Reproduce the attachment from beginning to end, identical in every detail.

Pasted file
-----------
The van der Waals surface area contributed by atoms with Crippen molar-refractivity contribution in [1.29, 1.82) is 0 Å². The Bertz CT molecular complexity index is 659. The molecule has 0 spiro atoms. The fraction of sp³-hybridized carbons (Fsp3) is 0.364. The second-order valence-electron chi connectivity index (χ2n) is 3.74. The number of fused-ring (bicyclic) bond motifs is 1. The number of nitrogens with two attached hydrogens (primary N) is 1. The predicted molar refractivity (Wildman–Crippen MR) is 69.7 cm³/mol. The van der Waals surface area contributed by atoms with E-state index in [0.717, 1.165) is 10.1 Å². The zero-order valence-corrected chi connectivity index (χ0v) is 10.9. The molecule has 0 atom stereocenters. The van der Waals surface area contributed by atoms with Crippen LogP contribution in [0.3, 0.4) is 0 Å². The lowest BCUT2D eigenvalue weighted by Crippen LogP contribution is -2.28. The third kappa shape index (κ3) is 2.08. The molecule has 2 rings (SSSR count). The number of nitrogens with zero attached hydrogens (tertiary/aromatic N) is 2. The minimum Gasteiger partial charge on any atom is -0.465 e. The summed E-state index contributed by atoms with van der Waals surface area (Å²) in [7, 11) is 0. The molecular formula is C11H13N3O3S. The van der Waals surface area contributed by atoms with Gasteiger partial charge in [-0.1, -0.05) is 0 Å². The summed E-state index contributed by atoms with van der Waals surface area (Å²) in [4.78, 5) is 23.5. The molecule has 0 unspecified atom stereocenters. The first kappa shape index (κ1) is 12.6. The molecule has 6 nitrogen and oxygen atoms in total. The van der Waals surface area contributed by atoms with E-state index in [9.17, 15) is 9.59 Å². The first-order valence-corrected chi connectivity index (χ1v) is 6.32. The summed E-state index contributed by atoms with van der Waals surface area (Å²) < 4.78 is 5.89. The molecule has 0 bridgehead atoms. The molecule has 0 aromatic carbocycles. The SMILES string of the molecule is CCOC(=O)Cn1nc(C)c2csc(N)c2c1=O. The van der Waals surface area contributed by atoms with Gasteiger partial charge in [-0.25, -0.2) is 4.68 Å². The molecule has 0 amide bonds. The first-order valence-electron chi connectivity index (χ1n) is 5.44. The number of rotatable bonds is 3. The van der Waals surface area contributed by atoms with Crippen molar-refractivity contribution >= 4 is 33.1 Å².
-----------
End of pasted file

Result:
The van der Waals surface area contributed by atoms with Crippen molar-refractivity contribution in [1.29, 1.82) is 0 Å². The Bertz CT molecular complexity index is 659. The molecule has 0 spiro atoms. The fraction of sp³-hybridized carbons (Fsp3) is 0.364. The second-order valence-electron chi connectivity index (χ2n) is 3.74. The number of fused-ring (bicyclic) bond motifs is 1. The number of nitrogens with two attached hydrogens (primary N) is 1. The predicted molar refractivity (Wildman–Crippen MR) is 69.7 cm³/mol. The van der Waals surface area contributed by atoms with E-state index in [0.717, 1.165) is 10.1 Å². The zero-order valence-corrected chi connectivity index (χ0v) is 10.9. The molecule has 0 atom stereocenters. The van der Waals surface area contributed by atoms with Crippen LogP contribution in [0.3, 0.4) is 0 Å². The lowest BCUT2D eigenvalue weighted by Crippen LogP contribution is -2.28. The third kappa shape index (κ3) is 2.08. The molecule has 2 rings (SSSR count). The number of nitrogens with zero attached hydrogens (tertiary/aromatic N) is 2. The minimum Gasteiger partial charge on any atom is -0.465 e. The summed E-state index contributed by atoms with van der Waals surface area (Å²) in [7, 11) is 0. The molecular formula is C11H13N3O3S. The van der Waals surface area contributed by atoms with Gasteiger partial charge in [-0.1, -0.05) is 0 Å². The summed E-state index contributed by atoms with van der Waals surface area (Å²) in [4.78, 5) is 23.5. The molecule has 0 unspecified atom stereocenters. The first kappa shape index (κ1) is 12.6. The molecule has 6 nitrogen and oxygen atoms in total. The van der Waals surface area contributed by atoms with E-state index in [9.17, 15) is 9.59 Å². The first-order valence-corrected chi connectivity index (χ1v) is 6.32. The summed E-state index contributed by atoms with van der Waals surface area (Å²) < 4.78 is 5.89. The molecule has 0 bridgehead atoms. The molecule has 0 aromatic carbocycles. The SMILES string of the molecule is CCOC(=O)Cn1nc(C)c2csc(N)c2c1=O. The van der Waals surface area contributed by atoms with Gasteiger partial charge in [-0.25, -0.2) is 4.68 Å². The molecule has 0 amide bonds. The first-order valence-electron chi connectivity index (χ1n) is 5.44. The number of rotatable bonds is 3. The van der Waals surface area contributed by atoms with Crippen molar-refractivity contribution >= 4 is 33.1 Å².